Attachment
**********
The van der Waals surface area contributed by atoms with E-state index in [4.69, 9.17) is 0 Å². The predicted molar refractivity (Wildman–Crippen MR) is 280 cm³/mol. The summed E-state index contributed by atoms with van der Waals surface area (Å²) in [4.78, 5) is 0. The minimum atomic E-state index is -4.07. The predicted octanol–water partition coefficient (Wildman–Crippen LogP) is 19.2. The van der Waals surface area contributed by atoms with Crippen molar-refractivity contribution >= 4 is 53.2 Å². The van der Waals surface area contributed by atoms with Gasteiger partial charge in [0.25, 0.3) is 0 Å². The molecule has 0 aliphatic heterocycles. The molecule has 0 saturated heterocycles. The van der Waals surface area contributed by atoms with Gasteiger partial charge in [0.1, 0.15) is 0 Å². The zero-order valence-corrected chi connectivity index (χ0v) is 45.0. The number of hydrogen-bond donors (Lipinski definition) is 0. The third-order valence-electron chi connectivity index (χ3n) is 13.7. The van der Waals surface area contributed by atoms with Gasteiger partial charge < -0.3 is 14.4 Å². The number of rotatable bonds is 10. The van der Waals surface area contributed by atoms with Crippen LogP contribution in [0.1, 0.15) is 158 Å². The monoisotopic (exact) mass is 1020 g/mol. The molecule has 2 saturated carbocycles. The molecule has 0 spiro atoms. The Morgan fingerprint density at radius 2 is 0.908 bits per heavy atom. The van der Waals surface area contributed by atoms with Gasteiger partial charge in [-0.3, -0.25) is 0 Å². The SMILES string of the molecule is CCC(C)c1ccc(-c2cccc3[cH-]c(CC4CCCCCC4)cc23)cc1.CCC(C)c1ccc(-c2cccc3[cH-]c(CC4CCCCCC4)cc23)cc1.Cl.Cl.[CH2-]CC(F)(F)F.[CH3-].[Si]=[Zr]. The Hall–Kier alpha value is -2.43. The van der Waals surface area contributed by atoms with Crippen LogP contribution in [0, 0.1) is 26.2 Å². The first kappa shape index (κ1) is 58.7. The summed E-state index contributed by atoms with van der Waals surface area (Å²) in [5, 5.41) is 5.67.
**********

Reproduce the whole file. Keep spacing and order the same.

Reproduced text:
The van der Waals surface area contributed by atoms with E-state index in [4.69, 9.17) is 0 Å². The predicted molar refractivity (Wildman–Crippen MR) is 280 cm³/mol. The summed E-state index contributed by atoms with van der Waals surface area (Å²) in [4.78, 5) is 0. The minimum atomic E-state index is -4.07. The predicted octanol–water partition coefficient (Wildman–Crippen LogP) is 19.2. The van der Waals surface area contributed by atoms with Crippen molar-refractivity contribution >= 4 is 53.2 Å². The van der Waals surface area contributed by atoms with Gasteiger partial charge in [0.25, 0.3) is 0 Å². The molecule has 0 aliphatic heterocycles. The molecule has 0 saturated heterocycles. The van der Waals surface area contributed by atoms with Gasteiger partial charge in [0.1, 0.15) is 0 Å². The zero-order valence-corrected chi connectivity index (χ0v) is 45.0. The number of hydrogen-bond donors (Lipinski definition) is 0. The third-order valence-electron chi connectivity index (χ3n) is 13.7. The van der Waals surface area contributed by atoms with Gasteiger partial charge < -0.3 is 14.4 Å². The number of rotatable bonds is 10. The van der Waals surface area contributed by atoms with Crippen LogP contribution in [0.1, 0.15) is 158 Å². The monoisotopic (exact) mass is 1020 g/mol. The molecule has 2 saturated carbocycles. The molecule has 0 spiro atoms. The Morgan fingerprint density at radius 2 is 0.908 bits per heavy atom. The van der Waals surface area contributed by atoms with Gasteiger partial charge in [-0.3, -0.25) is 0 Å². The SMILES string of the molecule is CCC(C)c1ccc(-c2cccc3[cH-]c(CC4CCCCCC4)cc23)cc1.CCC(C)c1ccc(-c2cccc3[cH-]c(CC4CCCCCC4)cc23)cc1.Cl.Cl.[CH2-]CC(F)(F)F.[CH3-].[Si]=[Zr]. The Hall–Kier alpha value is -2.43. The van der Waals surface area contributed by atoms with Crippen LogP contribution in [0, 0.1) is 26.2 Å². The first kappa shape index (κ1) is 58.7. The summed E-state index contributed by atoms with van der Waals surface area (Å²) in [5, 5.41) is 5.67.